Learning Styles and Teacher Education (Part Two)

Manila Bulletin, March 21, 2012 | Go to article overview

Learning Styles and Teacher Education (Part Two)


MANILA, Philippines - Let's gear up for the K-12 Curriculum by beefing up our teacher training programs!

This discussion is a continuation of an overview of the concerns in the area of teacher-education and in-service programs being offered vis-a-vis the perspective, diagnosis and suggested practices of the Dunn & Dunn Learning Styles model.

8) Lack of teacher training responsiveness to external agencies. Many public and private organizations, education departments, university committees and legislative and citizen groups have suggested revised practices for teacher training, but have apparently been unable to make substantive changes. It may be that only well-focused determination could help an entrenched bureaucracy, perhaps using some of these practices developed externally, to change from within.

9) Lack of respect for education department personnel. Education agencies have been accused of: a) imposing mandates without providing funds for implementation; b) being unable to provide leadership; and c) encouraging widespread use of across-the-board practices, regardless of their appropriateness at each local setting.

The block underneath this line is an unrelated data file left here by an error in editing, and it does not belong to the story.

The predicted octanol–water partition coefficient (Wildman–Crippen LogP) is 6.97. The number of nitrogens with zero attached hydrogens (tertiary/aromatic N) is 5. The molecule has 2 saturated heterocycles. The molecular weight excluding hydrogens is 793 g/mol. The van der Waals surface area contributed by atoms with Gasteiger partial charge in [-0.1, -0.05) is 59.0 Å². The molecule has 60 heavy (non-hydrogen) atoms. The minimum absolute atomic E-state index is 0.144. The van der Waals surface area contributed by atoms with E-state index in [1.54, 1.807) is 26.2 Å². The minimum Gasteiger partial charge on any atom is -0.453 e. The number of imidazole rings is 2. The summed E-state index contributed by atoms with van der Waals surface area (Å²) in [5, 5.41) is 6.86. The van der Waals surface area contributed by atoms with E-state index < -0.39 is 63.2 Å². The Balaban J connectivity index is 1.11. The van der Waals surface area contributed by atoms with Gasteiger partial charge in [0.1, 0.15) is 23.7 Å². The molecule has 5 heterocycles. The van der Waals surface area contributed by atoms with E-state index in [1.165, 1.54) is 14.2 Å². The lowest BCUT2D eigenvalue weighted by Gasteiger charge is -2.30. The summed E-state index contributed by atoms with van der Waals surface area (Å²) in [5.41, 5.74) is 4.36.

10) Quality of teacher applicants. Although many enrollees are inspired and enthusiastic, others are spelling-impaired, grammatically illiterate and content-deficient. Due to teacher shortages, "emergency" certifications have been granted to inadequate persons who often are assigned to schools with the most number of difficult-to-teach students where, subsequently, they do little other than to try to "control" behavior.

11) Disparate criteria for determining teaching excellence. IQ may not assess adequately a person's potential for excellence as a teacher. Alternatives include: a) continuing professional and personal growth; b) devotion to students; c) creativity; d) ability to develop innovative resources; e) willingness to work without concern for long hours, energy or competitive salaries; and f) having students who have positive attitude towards learning and attendance and who perform well on standardized tests, especially those who were underachieving.

12) Urban schools and minority students. It is possible that the quality of teaching is grossly inadequate only in urban schools attended by poor children who are members of minority groups. It is here where the disparity of academic performance within a particular family is pronounced-with three or more children, one will do well, another will perform adequately and another will be bored or frustrated on an almost daily basis.

13) Special education and need for in-service training. Parents are led to believe that special education is a legitimate classification for students who are unable to learn. But if future teachers are taught to identify and teach to their student's learning styles during their initial training, the need for frequent retraining would be drastically diminished (and the need for classifying students as requiring special education will be reduced). …

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